Histopathology is the branch of histology that involves the microscopic identification and study of diseased tissue. The correct diagnosis of cancer and other diseases depends on a histopathological examination of tissue samples performed by physicians and pathologists. Diagnostic information can then be determined based on what they observe.

Histotechnology is the area of histology that involves preparing tissues for microscopic examination. Histotechnicians, histotechnologists, histology technologists, histology technicians, and laboratory technicians are the personnel who are trained to prepare these specimens.

Ecology is the branch of biology that deals with studying the relationship and interaction of organisms amongst themselves and with their environment. Simply put, ecology helps us understand the interdependence between people and the natural world.

Ecologists do research on the relationships between living things and their environment, as well as the consequences these relationships can, and do, have on the environment. They may also teach others to understand and appreciate the natural world we live in by educating local communities about environmental issues and ecosystems in their area.

Physiology is the branch of biology that studies the mechanisms and functions of living organisms that work within a living system. This field can be divided into animal physiology (including humans); plant physiology; cellular physiology; and microbial physiology. In all areas, the focus is on how organs, organisms, organ systems, cells, and biomolecules that exist in a living system are able to carry out their chemical and physical functions.

The field of physiology has given birth to some of the most active areas of today's biological sciences, such as neuroscience, endocrinology, and immunology.

Cytology is the branch of biology that deals with the study of structure, function and composition of cells. It falls under the umbrella of pathology, as this specialty can determine and diagnose diseases and certain conditions by examining tissue samples from the body. Examinations can be carried out by looking at blood, urine, and spinal fluid; from material that is drawn out (aspirated) by suction into a syringe; or from specimens that are scraped or washed (for example, a cervical smear).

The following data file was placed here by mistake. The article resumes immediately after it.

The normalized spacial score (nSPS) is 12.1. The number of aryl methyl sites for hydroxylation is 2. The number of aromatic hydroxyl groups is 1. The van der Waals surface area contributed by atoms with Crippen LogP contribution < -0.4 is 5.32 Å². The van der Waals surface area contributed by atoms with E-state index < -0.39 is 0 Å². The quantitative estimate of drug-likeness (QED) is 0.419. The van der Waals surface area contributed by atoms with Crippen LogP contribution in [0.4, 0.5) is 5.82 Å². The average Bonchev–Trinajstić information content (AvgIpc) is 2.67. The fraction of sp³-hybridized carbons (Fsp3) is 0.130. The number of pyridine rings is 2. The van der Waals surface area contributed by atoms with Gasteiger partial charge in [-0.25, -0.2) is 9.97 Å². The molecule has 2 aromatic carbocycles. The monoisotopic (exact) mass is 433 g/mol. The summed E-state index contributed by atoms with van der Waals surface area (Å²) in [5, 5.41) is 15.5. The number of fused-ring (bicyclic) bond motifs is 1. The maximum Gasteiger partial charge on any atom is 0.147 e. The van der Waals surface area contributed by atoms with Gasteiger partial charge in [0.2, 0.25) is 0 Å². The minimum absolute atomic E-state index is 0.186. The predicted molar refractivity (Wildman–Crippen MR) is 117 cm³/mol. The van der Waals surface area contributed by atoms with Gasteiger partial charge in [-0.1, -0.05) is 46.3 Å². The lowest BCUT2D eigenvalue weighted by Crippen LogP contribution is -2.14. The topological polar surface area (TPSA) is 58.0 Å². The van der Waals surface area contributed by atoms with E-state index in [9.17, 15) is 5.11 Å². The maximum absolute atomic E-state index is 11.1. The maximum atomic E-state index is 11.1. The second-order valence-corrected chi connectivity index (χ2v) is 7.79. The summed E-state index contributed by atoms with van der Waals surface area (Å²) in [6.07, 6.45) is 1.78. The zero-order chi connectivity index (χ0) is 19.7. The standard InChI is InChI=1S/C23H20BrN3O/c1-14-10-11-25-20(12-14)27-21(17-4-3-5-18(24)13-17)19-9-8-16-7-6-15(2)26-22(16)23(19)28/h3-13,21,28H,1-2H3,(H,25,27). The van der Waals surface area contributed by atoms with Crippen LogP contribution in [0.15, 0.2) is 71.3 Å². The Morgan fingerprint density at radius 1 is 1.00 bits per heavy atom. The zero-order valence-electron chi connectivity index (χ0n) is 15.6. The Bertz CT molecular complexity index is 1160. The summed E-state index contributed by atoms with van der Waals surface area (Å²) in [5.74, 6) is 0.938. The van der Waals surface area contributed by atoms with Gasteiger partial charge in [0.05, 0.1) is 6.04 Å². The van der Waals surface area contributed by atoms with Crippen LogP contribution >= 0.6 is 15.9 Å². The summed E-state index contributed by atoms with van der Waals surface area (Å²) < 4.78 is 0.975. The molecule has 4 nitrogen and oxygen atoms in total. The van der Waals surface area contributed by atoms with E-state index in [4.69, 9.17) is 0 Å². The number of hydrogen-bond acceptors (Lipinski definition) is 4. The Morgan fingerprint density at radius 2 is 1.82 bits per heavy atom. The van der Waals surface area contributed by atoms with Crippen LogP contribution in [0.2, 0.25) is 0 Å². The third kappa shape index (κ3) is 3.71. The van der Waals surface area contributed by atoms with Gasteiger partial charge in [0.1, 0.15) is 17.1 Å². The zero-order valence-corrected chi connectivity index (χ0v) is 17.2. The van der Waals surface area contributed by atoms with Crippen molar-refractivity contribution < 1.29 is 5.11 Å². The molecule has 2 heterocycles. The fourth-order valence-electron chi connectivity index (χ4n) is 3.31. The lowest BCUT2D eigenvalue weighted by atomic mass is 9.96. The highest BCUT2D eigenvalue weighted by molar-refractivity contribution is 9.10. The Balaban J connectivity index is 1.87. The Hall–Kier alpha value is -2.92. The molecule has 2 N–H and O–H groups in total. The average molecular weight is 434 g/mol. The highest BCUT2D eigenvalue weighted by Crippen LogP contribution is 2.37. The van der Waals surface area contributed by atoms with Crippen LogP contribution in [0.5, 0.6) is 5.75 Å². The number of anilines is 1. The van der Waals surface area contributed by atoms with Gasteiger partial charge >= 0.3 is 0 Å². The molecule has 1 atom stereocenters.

In order to carry out the cytologic evaluation, the material to be examined needs to be spread onto a glass slide and then stained. A pathologist will then examine the individual cells in the sample by using a microscope.

A cytologist looking at a glass slide in order to examine a tissue sample.

Embryology is the branch of biology and medicine that deals with the study of embryos and their prenatal developmental changes after the formation of the zygote (a zygote is a fertilized egg cell that results from the union of a female egg with a male sperm). Embryology also encompasses teratology, which is the study of congenital disorders that occur before birth.

The term embryo (in humans) alludes to the sphere of dividing cells from when the zygote attaches itself in the uterus wall until the completion of the eighth week after conception. Past the eighth week after conception, the developing human is then called a fetus.

Embryologists can work in clinical research, or work with doctors to assist patients with reproductive health issues or patients needing reproductive support. Clinical embryologists assist with in vitro fertilization, are responsible for retrieving eggs, and for running tests on them. Some embryologists choose to further their careers by becoming fertility researchers, senior embryologists, professors, and andrologists.

Taxonomy is the branch of biology that includes the identification, description, classification, and naming of organisms on the basis of shared characteristics. Specific organisms are grouped together and ranked. These groupings of a certain rank can then be put together to become a super-group of a higher rank, thereby creating a taxonomic hierarchy.

A taxonomist is a biologist that groups organisms into categories. Duties may include studying the structure of a species, mapping its DNA, photographing or sketching it, collecting specimens, and examining and dissecting the specimen under a microscope.

Although more than one million species of plants and animals have already been discovered and identified by taxonomists, researchers estimate that there are more than two billion species currently existing in the world. It’s the quest of the taxonomist to discover as many of these plant and animal species as possible and to share their findings with the world.